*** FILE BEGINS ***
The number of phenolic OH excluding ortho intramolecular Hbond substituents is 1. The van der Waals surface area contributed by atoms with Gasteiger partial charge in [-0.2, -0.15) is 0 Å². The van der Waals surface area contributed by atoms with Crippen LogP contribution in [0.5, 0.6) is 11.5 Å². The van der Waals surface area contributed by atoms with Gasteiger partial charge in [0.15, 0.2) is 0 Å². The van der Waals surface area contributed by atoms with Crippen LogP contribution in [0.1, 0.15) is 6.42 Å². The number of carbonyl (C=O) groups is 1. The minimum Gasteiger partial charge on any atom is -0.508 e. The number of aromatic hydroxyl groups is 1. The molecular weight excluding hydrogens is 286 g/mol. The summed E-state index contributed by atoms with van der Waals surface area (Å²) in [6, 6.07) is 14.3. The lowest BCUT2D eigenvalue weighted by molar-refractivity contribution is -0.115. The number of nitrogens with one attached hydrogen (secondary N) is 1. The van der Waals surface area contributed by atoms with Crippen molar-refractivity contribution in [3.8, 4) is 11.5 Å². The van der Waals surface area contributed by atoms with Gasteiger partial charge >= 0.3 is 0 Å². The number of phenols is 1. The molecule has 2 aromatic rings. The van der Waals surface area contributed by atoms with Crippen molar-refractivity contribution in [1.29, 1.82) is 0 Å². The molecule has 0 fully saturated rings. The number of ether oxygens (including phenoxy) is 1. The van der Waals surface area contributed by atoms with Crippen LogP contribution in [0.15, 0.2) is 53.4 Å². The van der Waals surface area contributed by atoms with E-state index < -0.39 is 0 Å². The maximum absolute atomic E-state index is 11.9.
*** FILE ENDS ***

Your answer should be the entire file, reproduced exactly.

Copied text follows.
The number of phenolic OH excluding ortho intramolecular Hbond substituents is 1. The van der Waals surface area contributed by atoms with Gasteiger partial charge in [-0.2, -0.15) is 0 Å². The van der Waals surface area contributed by atoms with Crippen LogP contribution in [0.5, 0.6) is 11.5 Å². The van der Waals surface area contributed by atoms with Gasteiger partial charge in [0.15, 0.2) is 0 Å². The van der Waals surface area contributed by atoms with Crippen LogP contribution in [0.1, 0.15) is 6.42 Å². The number of carbonyl (C=O) groups is 1. The minimum Gasteiger partial charge on any atom is -0.508 e. The number of aromatic hydroxyl groups is 1. The molecular weight excluding hydrogens is 286 g/mol. The summed E-state index contributed by atoms with van der Waals surface area (Å²) in [6, 6.07) is 14.3. The lowest BCUT2D eigenvalue weighted by molar-refractivity contribution is -0.115. The number of nitrogens with one attached hydrogen (secondary N) is 1. The van der Waals surface area contributed by atoms with Crippen molar-refractivity contribution in [3.8, 4) is 11.5 Å². The van der Waals surface area contributed by atoms with Gasteiger partial charge >= 0.3 is 0 Å². The number of phenols is 1. The molecule has 2 aromatic rings. The van der Waals surface area contributed by atoms with Crippen molar-refractivity contribution in [1.29, 1.82) is 0 Å². The molecule has 0 fully saturated rings. The number of ether oxygens (including phenoxy) is 1. The van der Waals surface area contributed by atoms with Crippen LogP contribution in [0.15, 0.2) is 53.4 Å². The van der Waals surface area contributed by atoms with E-state index < -0.39 is 0 Å². The maximum absolute atomic E-state index is 11.9.